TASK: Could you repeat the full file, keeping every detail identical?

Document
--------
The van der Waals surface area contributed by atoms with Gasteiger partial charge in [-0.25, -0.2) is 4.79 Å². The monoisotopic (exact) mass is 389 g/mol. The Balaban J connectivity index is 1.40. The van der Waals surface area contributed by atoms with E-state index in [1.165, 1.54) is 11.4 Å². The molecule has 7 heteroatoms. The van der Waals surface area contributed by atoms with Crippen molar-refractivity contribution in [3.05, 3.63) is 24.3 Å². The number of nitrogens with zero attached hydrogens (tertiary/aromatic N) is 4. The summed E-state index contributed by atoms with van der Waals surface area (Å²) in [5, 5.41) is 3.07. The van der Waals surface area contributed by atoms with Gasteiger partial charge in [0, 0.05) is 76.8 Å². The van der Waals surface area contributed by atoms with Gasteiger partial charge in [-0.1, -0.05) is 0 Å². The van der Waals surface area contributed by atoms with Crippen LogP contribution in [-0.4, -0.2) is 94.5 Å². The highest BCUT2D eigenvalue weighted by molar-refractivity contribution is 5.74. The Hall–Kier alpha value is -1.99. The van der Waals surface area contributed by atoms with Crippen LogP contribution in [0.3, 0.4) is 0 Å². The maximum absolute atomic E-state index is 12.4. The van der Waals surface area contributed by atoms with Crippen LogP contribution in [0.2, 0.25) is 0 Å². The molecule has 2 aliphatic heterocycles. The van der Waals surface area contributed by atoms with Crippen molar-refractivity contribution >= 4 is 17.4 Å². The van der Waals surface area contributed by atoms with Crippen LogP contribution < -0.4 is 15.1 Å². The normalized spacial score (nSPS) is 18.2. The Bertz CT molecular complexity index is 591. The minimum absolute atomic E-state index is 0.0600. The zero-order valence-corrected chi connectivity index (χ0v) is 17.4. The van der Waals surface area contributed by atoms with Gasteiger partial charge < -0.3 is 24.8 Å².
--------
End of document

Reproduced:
The van der Waals surface area contributed by atoms with Gasteiger partial charge in [-0.25, -0.2) is 4.79 Å². The monoisotopic (exact) mass is 389 g/mol. The Balaban J connectivity index is 1.40. The van der Waals surface area contributed by atoms with E-state index in [1.165, 1.54) is 11.4 Å². The molecule has 7 heteroatoms. The van der Waals surface area contributed by atoms with Crippen molar-refractivity contribution in [3.05, 3.63) is 24.3 Å². The number of nitrogens with zero attached hydrogens (tertiary/aromatic N) is 4. The summed E-state index contributed by atoms with van der Waals surface area (Å²) in [5, 5.41) is 3.07. The van der Waals surface area contributed by atoms with Gasteiger partial charge in [0, 0.05) is 76.8 Å². The van der Waals surface area contributed by atoms with Gasteiger partial charge in [-0.1, -0.05) is 0 Å². The van der Waals surface area contributed by atoms with Crippen LogP contribution in [-0.4, -0.2) is 94.5 Å². The highest BCUT2D eigenvalue weighted by molar-refractivity contribution is 5.74. The Hall–Kier alpha value is -1.99. The van der Waals surface area contributed by atoms with Crippen LogP contribution in [0.3, 0.4) is 0 Å². The maximum absolute atomic E-state index is 12.4. The van der Waals surface area contributed by atoms with Crippen LogP contribution in [0.2, 0.25) is 0 Å². The molecule has 2 aliphatic heterocycles. The van der Waals surface area contributed by atoms with Crippen molar-refractivity contribution >= 4 is 17.4 Å². The van der Waals surface area contributed by atoms with Crippen LogP contribution < -0.4 is 15.1 Å². The normalized spacial score (nSPS) is 18.2. The Bertz CT molecular complexity index is 591. The minimum absolute atomic E-state index is 0.0600. The zero-order valence-corrected chi connectivity index (χ0v) is 17.4. The van der Waals surface area contributed by atoms with Gasteiger partial charge < -0.3 is 24.8 Å².